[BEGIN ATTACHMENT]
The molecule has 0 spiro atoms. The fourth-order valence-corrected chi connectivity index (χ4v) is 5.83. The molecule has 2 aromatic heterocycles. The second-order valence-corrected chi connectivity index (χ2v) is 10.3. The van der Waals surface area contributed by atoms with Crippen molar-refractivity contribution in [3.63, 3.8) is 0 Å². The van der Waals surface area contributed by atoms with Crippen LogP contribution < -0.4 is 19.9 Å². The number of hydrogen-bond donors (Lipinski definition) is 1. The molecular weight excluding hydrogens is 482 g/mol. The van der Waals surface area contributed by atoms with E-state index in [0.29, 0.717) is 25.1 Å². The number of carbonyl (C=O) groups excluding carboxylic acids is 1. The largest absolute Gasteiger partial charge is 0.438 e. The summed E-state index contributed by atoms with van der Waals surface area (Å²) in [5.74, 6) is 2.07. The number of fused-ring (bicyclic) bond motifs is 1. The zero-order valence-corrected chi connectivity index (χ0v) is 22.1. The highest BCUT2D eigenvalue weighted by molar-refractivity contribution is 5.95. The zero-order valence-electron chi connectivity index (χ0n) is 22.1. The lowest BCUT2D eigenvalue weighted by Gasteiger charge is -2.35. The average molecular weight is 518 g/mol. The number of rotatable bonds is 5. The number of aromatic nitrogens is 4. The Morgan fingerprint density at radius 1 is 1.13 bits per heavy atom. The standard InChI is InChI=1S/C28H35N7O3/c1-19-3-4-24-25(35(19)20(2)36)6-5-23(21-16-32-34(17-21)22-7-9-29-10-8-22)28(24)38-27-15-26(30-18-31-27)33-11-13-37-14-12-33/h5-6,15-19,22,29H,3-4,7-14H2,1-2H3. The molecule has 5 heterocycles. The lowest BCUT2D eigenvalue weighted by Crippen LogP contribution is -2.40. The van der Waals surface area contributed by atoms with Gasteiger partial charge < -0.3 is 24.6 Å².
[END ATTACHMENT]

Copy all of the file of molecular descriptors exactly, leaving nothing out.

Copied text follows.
The molecule has 0 spiro atoms. The fourth-order valence-corrected chi connectivity index (χ4v) is 5.83. The molecule has 2 aromatic heterocycles. The second-order valence-corrected chi connectivity index (χ2v) is 10.3. The van der Waals surface area contributed by atoms with Crippen molar-refractivity contribution in [3.63, 3.8) is 0 Å². The van der Waals surface area contributed by atoms with Crippen LogP contribution < -0.4 is 19.9 Å². The number of hydrogen-bond donors (Lipinski definition) is 1. The molecular weight excluding hydrogens is 482 g/mol. The van der Waals surface area contributed by atoms with E-state index in [0.29, 0.717) is 25.1 Å². The number of carbonyl (C=O) groups excluding carboxylic acids is 1. The largest absolute Gasteiger partial charge is 0.438 e. The summed E-state index contributed by atoms with van der Waals surface area (Å²) in [5.74, 6) is 2.07. The number of fused-ring (bicyclic) bond motifs is 1. The zero-order valence-corrected chi connectivity index (χ0v) is 22.1. The highest BCUT2D eigenvalue weighted by molar-refractivity contribution is 5.95. The zero-order valence-electron chi connectivity index (χ0n) is 22.1. The lowest BCUT2D eigenvalue weighted by Gasteiger charge is -2.35. The average molecular weight is 518 g/mol. The number of rotatable bonds is 5. The number of aromatic nitrogens is 4. The Morgan fingerprint density at radius 1 is 1.13 bits per heavy atom. The standard InChI is InChI=1S/C28H35N7O3/c1-19-3-4-24-25(35(19)20(2)36)6-5-23(21-16-32-34(17-21)22-7-9-29-10-8-22)28(24)38-27-15-26(30-18-31-27)33-11-13-37-14-12-33/h5-6,15-19,22,29H,3-4,7-14H2,1-2H3. The molecule has 5 heterocycles. The lowest BCUT2D eigenvalue weighted by Crippen LogP contribution is -2.40. The van der Waals surface area contributed by atoms with Gasteiger partial charge < -0.3 is 24.6 Å².